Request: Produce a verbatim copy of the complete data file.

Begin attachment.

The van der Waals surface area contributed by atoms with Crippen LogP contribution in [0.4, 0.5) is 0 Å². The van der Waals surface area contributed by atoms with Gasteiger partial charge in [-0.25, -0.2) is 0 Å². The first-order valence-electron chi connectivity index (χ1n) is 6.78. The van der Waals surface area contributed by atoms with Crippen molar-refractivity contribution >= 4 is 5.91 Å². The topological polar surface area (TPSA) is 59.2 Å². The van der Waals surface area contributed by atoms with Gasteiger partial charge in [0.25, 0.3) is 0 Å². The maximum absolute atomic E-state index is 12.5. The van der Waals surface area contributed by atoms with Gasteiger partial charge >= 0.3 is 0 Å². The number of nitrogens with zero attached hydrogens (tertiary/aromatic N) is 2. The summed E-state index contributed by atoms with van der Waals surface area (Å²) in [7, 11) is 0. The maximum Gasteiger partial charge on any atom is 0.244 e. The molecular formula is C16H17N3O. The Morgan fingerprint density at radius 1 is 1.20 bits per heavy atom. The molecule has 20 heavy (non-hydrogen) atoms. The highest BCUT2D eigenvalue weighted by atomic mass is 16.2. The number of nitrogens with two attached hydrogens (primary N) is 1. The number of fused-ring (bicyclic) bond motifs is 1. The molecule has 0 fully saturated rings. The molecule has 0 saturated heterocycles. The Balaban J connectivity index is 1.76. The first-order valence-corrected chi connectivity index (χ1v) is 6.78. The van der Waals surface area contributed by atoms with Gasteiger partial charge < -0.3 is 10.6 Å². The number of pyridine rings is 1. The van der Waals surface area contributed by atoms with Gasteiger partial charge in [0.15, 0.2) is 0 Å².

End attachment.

The van der Waals surface area contributed by atoms with Crippen LogP contribution in [0.4, 0.5) is 0 Å². The van der Waals surface area contributed by atoms with Gasteiger partial charge in [-0.25, -0.2) is 0 Å². The first-order valence-electron chi connectivity index (χ1n) is 6.78. The van der Waals surface area contributed by atoms with Crippen molar-refractivity contribution >= 4 is 5.91 Å². The topological polar surface area (TPSA) is 59.2 Å². The van der Waals surface area contributed by atoms with Gasteiger partial charge in [0.25, 0.3) is 0 Å². The maximum absolute atomic E-state index is 12.5. The van der Waals surface area contributed by atoms with Gasteiger partial charge >= 0.3 is 0 Å². The number of nitrogens with zero attached hydrogens (tertiary/aromatic N) is 2. The summed E-state index contributed by atoms with van der Waals surface area (Å²) in [7, 11) is 0. The maximum Gasteiger partial charge on any atom is 0.244 e. The molecular formula is C16H17N3O. The Morgan fingerprint density at radius 1 is 1.20 bits per heavy atom. The molecule has 20 heavy (non-hydrogen) atoms. The highest BCUT2D eigenvalue weighted by atomic mass is 16.2. The number of nitrogens with two attached hydrogens (primary N) is 1. The number of fused-ring (bicyclic) bond motifs is 1. The molecule has 0 fully saturated rings. The molecule has 0 saturated heterocycles. The Balaban J connectivity index is 1.76. The first-order valence-corrected chi connectivity index (χ1v) is 6.78. The van der Waals surface area contributed by atoms with Gasteiger partial charge < -0.3 is 10.6 Å². The number of pyridine rings is 1. The van der Waals surface area contributed by atoms with Gasteiger partial charge in [0.15, 0.2) is 0 Å².